THE SHORTER THE EXERCISE BOUT THE GREATER THE DECREMENT IN GROSS EFFICIENCY
Noordhof, D. A., Mulder, R. C., Malterer, K. R., Foster, C., & de Konig, J. J. (2013). Changes in gross efficiency in relation to time-trial length. Medicine & Science in Sports & Exercise, 45(5), Supplement abstract number 602.
This study evaluated if gross efficiency, determined during submaximal exercise, is lower after time-trial exercise and if the magnitude of the decrease in gross efficiency differed between time-trial lengths. Secondary purposes were to study the rate of the decline in gross efficiency and if muscle fiber recruitment caused a decrement in gross efficiency. Well-trained cyclists (N = 19) completed nine gross efficiency tests, consisting of submaximal cycling, at 65% of the power output performed before and after different time-trials (500 m, 1,000 m, 2,000 m, 4,000 m, 15,000 m, 40,000 m, 1,000 m split, 4,000 m split, 40,000 m split). During the split-trials, Ss were stopped after half the time of the corresponding time-trial and then continued with the gross efficiency test. Gas exchange and EMG were recorded during all tests. Gross efficiency was determined during the submaximal bouts before and after the time-trial and was estimated at the end of the (split) time-trial using back-extrapolation.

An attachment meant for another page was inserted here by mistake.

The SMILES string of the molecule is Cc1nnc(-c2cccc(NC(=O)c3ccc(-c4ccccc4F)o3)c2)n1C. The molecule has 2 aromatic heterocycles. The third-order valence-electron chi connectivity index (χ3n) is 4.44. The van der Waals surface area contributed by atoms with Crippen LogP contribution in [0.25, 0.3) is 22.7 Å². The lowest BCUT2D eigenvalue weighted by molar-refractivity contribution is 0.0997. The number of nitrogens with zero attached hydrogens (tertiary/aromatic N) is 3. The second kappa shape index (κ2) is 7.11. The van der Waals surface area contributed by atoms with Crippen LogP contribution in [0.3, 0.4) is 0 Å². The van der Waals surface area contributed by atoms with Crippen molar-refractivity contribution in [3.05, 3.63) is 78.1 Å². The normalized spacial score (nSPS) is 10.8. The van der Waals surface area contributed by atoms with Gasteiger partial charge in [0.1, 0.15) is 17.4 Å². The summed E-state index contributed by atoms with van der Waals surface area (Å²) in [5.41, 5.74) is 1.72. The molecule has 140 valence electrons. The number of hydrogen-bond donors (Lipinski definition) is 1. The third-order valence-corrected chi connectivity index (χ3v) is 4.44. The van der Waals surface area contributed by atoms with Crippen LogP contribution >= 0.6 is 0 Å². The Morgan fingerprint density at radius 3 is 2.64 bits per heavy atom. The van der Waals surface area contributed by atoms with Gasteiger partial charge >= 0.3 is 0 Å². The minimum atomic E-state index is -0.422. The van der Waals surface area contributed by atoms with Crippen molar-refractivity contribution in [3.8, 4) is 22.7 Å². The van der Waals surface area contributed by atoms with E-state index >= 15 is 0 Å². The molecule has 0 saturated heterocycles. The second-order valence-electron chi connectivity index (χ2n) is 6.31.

A significant effect of time (pre, extrap, post1, post2) and a significant interaction between distance and time on gross efficiency was determined. Gross efficiency was significantly lower after the time-trials and the magnitude of the decrement in gross efficiency was larger for shorter trials. The rate of the decline in gross efficiency seemed constant for short time-trials, but by half time in the 40,000 m the ultimate decrement in gross efficiency was almost attained. A significant effect of time (pre, post1, post2) and muscle was found on EMG amplitude. There was no significant difference in EMG amplitude between the different time points.
Implication. Gross efficiency was lower after time-trial exercise and the decrement in gross efficiency was larger for short time-trials. The decrement cannot be explained by a change in muscle fiber recruitment.
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